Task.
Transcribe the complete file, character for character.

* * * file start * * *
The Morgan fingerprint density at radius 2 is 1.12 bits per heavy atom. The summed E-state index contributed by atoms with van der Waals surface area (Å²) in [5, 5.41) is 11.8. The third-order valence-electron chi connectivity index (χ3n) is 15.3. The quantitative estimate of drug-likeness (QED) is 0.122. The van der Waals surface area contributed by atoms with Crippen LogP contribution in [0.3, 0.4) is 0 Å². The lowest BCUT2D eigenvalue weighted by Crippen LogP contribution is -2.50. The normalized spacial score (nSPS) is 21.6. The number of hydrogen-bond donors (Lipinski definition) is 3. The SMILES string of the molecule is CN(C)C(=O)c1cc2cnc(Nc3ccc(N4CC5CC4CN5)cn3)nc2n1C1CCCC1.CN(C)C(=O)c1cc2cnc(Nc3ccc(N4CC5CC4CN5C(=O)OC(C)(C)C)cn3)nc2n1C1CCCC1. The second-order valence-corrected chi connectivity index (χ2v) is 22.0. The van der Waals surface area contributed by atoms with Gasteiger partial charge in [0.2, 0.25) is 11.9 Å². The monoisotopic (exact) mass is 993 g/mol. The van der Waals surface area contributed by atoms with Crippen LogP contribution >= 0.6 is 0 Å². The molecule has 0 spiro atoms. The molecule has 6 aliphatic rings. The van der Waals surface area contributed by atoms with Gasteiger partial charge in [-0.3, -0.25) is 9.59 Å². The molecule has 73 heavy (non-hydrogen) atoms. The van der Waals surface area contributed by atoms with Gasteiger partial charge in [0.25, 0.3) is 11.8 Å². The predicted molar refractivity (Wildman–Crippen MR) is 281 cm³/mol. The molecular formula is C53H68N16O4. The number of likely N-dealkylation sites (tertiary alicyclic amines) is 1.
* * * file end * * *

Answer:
The Morgan fingerprint density at radius 2 is 1.12 bits per heavy atom. The summed E-state index contributed by atoms with van der Waals surface area (Å²) in [5, 5.41) is 11.8. The third-order valence-electron chi connectivity index (χ3n) is 15.3. The quantitative estimate of drug-likeness (QED) is 0.122. The van der Waals surface area contributed by atoms with Crippen LogP contribution in [0.3, 0.4) is 0 Å². The lowest BCUT2D eigenvalue weighted by Crippen LogP contribution is -2.50. The normalized spacial score (nSPS) is 21.6. The number of hydrogen-bond donors (Lipinski definition) is 3. The SMILES string of the molecule is CN(C)C(=O)c1cc2cnc(Nc3ccc(N4CC5CC4CN5)cn3)nc2n1C1CCCC1.CN(C)C(=O)c1cc2cnc(Nc3ccc(N4CC5CC4CN5C(=O)OC(C)(C)C)cn3)nc2n1C1CCCC1. The second-order valence-corrected chi connectivity index (χ2v) is 22.0. The van der Waals surface area contributed by atoms with Gasteiger partial charge in [0.2, 0.25) is 11.9 Å². The monoisotopic (exact) mass is 993 g/mol. The van der Waals surface area contributed by atoms with Crippen LogP contribution >= 0.6 is 0 Å². The molecule has 0 spiro atoms. The molecule has 6 aliphatic rings. The van der Waals surface area contributed by atoms with Gasteiger partial charge in [-0.3, -0.25) is 9.59 Å². The molecule has 73 heavy (non-hydrogen) atoms. The van der Waals surface area contributed by atoms with Gasteiger partial charge in [0.25, 0.3) is 11.8 Å². The predicted molar refractivity (Wildman–Crippen MR) is 281 cm³/mol. The molecular formula is C53H68N16O4. The number of likely N-dealkylation sites (tertiary alicyclic amines) is 1.